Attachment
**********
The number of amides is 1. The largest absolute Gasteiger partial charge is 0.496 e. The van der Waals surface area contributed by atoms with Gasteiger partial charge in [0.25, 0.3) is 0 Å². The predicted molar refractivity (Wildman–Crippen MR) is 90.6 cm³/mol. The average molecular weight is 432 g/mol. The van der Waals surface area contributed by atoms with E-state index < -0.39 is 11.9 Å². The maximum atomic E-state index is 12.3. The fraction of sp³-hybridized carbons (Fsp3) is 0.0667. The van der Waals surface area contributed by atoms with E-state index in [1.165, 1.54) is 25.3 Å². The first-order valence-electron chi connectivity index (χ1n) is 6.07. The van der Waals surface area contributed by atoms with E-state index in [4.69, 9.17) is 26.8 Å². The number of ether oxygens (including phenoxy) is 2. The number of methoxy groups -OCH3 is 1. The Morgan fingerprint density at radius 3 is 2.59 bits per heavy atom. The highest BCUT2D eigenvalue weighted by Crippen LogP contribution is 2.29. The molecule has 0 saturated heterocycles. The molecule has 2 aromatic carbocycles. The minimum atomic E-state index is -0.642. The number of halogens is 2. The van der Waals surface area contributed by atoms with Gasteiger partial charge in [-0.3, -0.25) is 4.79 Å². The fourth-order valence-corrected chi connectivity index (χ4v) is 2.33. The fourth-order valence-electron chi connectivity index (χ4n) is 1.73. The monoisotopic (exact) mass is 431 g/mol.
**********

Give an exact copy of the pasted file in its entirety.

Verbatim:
The number of amides is 1. The largest absolute Gasteiger partial charge is 0.496 e. The van der Waals surface area contributed by atoms with Gasteiger partial charge in [0.25, 0.3) is 0 Å². The predicted molar refractivity (Wildman–Crippen MR) is 90.6 cm³/mol. The average molecular weight is 432 g/mol. The van der Waals surface area contributed by atoms with E-state index < -0.39 is 11.9 Å². The maximum atomic E-state index is 12.3. The fraction of sp³-hybridized carbons (Fsp3) is 0.0667. The van der Waals surface area contributed by atoms with E-state index in [1.165, 1.54) is 25.3 Å². The first-order valence-electron chi connectivity index (χ1n) is 6.07. The van der Waals surface area contributed by atoms with E-state index in [4.69, 9.17) is 26.8 Å². The number of ether oxygens (including phenoxy) is 2. The number of methoxy groups -OCH3 is 1. The Morgan fingerprint density at radius 3 is 2.59 bits per heavy atom. The highest BCUT2D eigenvalue weighted by Crippen LogP contribution is 2.29. The molecule has 0 saturated heterocycles. The molecule has 2 aromatic carbocycles. The minimum atomic E-state index is -0.642. The number of halogens is 2. The van der Waals surface area contributed by atoms with Gasteiger partial charge in [-0.3, -0.25) is 4.79 Å². The fourth-order valence-corrected chi connectivity index (χ4v) is 2.33. The fourth-order valence-electron chi connectivity index (χ4n) is 1.73. The monoisotopic (exact) mass is 431 g/mol.